Wings Over the Prairie takes off in Stuttgart

STUTTGART – The quack will be back this weekend in the self-proclaimed rice and duck capital of the world, after pandemic precautions a year ago silenced one of Europe’s oldest and most iconic festivals. Arkansas.

Stuttgart’s main street, quiet over Thanksgiving weekend in 2020, crowds along the festival halfway for the Wings Over the Prairie festival. They’ll enjoy carnival rides and games, sample delicious food, revel in an outdoor cafe, ride in a tethered hot air balloon, shop (or just cruise) in tents filled with outdoor gear and of memories.

The main event is scheduled for Saturday afternoon, when top-flight competitors will unfurl their duck calls almost like wind instruments in the World Championship Duck Call Contest. They will continue a prize first awarded here in 1936 – a story explored in the exhibits of Stuttgart’s inviting Museum of the Arkansas Grand Prairie.

The traditional prelude to the festival took place on Saturday when the Queen Mallard and Junior Queen Mallard competitions were held at the Stuttgart High School. On Wednesday, the Main Street and Midway Carnival will open for the first of four days, including Thanksgiving itself.

Saturday will start at 8 a.m. with the big 5K/10K/Family Fun Run duck race. Then the quackery competitions begin on the main street stage, starting at 9 a.m. with the Junior World Championship duck calling contest. The women’s world championship is set at 10 a.m., followed by the senior event at 11 a.m.

Cooked ducks play the lead role at 11 a.m. in the World Okra Duck Championship at the Producers Rice Mill parking lot on Park Avenue. Then the spotlight returns to the Main Street stage for the World Duck Singing Championship at 2 p.m. The day of virtuoso horns will end immediately afterwards with the Champion of Champions Duck Calling competition, open to former world champions.

An entire wing of the Museum of the Arkansas Grand Prairie, 921 E. Fourth St. (, is devoted to duck calling and other facets of waterfowl hunting. This includes the history of the festival, which began during the Great Depression strictly as a duck calling contest.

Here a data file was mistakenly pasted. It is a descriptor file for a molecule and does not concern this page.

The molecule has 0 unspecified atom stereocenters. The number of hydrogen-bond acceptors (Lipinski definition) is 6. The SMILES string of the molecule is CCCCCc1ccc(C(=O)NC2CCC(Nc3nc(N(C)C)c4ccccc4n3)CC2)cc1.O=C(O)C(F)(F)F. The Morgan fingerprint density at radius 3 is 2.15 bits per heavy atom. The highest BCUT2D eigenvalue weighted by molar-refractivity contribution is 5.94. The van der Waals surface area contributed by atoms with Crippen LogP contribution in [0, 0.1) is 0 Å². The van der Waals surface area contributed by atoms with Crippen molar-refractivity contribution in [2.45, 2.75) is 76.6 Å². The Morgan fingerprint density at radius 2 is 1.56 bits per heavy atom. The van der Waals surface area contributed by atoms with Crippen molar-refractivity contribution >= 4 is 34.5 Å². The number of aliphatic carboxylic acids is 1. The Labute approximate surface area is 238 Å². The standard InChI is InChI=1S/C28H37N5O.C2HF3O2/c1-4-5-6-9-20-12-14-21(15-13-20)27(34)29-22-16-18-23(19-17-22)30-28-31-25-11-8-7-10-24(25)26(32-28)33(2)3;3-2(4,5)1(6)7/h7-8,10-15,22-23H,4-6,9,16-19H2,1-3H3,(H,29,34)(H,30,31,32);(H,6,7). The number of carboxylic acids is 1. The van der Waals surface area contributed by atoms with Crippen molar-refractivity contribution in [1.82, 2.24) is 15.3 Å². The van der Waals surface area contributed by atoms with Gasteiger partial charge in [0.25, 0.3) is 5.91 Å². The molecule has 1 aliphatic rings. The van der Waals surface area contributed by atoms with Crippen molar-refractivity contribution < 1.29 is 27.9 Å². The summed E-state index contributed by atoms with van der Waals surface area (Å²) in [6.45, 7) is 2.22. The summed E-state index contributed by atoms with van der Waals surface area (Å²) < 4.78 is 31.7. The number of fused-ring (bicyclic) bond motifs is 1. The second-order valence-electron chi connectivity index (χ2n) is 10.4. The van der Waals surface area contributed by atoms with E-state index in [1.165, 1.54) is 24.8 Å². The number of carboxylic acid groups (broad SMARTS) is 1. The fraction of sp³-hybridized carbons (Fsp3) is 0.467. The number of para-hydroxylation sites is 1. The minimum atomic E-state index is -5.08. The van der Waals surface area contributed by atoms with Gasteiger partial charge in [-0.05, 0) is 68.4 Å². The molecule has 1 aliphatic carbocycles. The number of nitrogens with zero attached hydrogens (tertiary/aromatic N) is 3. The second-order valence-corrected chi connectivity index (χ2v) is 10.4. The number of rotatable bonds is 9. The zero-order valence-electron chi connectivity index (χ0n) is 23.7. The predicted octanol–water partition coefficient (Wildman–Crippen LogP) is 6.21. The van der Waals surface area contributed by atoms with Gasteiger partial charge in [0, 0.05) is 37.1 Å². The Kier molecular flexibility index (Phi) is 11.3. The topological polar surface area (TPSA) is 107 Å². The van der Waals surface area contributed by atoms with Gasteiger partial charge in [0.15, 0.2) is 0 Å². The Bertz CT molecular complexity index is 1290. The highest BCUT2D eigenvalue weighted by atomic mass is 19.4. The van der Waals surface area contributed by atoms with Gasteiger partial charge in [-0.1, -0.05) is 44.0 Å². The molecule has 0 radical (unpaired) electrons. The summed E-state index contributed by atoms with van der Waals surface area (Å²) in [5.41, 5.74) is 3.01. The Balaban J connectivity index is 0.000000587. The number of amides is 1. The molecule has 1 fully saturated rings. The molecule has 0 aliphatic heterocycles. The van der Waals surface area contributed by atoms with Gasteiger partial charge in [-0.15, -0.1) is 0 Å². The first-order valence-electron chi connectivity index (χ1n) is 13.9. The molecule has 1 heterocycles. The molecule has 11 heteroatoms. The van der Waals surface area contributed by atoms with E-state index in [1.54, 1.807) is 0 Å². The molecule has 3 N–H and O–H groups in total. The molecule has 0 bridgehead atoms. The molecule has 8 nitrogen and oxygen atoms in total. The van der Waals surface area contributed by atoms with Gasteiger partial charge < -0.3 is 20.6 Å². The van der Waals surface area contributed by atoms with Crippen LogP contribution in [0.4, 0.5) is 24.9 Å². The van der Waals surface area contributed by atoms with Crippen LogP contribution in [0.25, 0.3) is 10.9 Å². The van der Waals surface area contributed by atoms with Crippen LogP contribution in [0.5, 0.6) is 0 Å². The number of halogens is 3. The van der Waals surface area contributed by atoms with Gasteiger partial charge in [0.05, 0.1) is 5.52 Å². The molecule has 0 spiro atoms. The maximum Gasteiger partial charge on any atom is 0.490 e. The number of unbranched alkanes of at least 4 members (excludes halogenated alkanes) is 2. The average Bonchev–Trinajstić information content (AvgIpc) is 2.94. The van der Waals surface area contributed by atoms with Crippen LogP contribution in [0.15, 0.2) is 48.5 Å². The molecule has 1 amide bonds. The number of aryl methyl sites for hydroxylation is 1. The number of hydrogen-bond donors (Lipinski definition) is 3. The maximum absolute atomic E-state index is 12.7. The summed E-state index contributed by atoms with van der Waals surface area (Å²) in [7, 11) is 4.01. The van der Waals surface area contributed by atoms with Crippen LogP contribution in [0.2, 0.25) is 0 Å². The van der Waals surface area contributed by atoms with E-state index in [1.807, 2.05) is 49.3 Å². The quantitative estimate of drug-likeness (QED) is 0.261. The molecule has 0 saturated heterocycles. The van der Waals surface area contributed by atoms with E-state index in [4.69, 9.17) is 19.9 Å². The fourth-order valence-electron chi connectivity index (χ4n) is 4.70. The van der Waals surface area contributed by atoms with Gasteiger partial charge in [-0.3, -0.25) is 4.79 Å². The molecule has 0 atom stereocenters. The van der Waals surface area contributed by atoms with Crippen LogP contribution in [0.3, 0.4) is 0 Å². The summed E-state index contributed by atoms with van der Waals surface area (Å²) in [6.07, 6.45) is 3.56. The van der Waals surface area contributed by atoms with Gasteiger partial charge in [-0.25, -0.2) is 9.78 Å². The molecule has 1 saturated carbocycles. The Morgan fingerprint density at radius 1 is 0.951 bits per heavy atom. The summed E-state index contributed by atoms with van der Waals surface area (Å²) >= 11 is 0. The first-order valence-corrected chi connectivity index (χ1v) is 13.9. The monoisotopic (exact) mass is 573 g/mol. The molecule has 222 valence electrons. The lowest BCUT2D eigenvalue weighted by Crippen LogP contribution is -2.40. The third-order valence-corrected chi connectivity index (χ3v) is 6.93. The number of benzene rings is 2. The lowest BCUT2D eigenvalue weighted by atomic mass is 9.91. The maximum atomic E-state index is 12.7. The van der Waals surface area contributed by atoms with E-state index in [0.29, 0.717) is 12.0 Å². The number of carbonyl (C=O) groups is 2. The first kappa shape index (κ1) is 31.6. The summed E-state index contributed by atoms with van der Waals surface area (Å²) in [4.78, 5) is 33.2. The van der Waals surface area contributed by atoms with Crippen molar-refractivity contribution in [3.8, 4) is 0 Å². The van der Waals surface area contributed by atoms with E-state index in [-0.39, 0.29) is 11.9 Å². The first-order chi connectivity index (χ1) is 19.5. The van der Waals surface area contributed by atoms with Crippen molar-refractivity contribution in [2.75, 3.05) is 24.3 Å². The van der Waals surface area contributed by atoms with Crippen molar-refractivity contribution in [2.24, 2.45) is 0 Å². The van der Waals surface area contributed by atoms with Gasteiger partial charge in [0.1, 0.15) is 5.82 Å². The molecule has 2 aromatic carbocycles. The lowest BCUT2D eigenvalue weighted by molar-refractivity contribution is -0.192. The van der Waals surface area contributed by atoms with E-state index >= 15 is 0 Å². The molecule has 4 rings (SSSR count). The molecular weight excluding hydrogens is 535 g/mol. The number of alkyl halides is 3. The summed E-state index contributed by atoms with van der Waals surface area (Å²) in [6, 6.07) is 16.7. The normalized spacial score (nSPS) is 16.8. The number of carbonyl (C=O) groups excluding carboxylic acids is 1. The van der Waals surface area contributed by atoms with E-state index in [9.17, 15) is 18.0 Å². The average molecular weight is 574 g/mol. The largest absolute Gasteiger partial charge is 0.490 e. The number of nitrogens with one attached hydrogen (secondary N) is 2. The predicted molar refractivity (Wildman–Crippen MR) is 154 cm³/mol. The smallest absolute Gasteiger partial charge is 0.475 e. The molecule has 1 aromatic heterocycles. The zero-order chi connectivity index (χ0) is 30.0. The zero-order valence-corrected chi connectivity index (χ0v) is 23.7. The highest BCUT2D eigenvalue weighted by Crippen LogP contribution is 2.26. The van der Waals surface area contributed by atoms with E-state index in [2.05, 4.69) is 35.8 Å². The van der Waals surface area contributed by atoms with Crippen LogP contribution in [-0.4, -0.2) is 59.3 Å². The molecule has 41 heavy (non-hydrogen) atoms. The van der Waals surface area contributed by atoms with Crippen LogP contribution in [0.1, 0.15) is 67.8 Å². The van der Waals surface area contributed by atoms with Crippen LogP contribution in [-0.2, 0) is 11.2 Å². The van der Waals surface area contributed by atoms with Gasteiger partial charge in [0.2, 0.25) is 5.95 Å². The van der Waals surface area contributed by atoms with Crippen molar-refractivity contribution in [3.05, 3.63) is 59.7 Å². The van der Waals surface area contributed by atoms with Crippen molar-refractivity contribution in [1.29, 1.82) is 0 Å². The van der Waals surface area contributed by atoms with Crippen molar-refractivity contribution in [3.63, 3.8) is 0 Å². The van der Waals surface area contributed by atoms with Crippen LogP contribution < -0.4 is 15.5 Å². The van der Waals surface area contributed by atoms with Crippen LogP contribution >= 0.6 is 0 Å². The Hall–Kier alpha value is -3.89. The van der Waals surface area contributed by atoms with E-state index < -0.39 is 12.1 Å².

Gallery: Sightseeing — Stuttgart Festival and Museum

One of the waterfowl wing’s most eye-catching objects is a labor of love created in the mid-1960s by Ruby Abel, a Stuttgart restaurant owner and two-time winner of the duck-calling contest of the women’s world championship. She also worked as a professional “duck trainer”, cleaning and plucking birds.

To create his “coat of many feathers”, Abel took the heads of 450 mallard ducks, plucked out their luminescent green feathers, and sewed them into the coat. She wore the crafty garment and sometimes loaned it to friends. Twice she donned it in New York when she appeared as a contestant on the old game show “What’s My Line?” and “To tell the truth”.

Perched on a shelf is another never-before-seen creation. It is a hat made from the tail feathers of mallards by Arthur J. Longun as a gift to the late Willie Oates, known in Arkansas as the “Hat Lady” for her collection of headgear.

The wing’s main showcase is the Waterfowl Room, which features mounted examples of 21 species of duck, three species of geese and a coot. The decor is animated by the recorded sounds of 12 kinds of ducks. The oldest artifacts in the room are Native American duck effigy pots dating from the Temple Mound construction period, circa 1100 AD.

Opened in 1974, the museum spans 20,000 square feet, plus an outdoor area with ancient structures that include a copy of a German Lutheran church at two-thirds of its actual size. A huge antique tractor is also on display outside, an example of the many vintage farm machinery that can be seen inside.

“Throughout the year, many visitors come to see our agricultural equipment,” explains Gena Seidenschwarz, director of the museum. “The Waterfowl Wing is especially popular during the fall months when duck hunting season looms with the festival.”

For more information on the Wings Over the Prairie Festival, visit or call (870) 673-1602.

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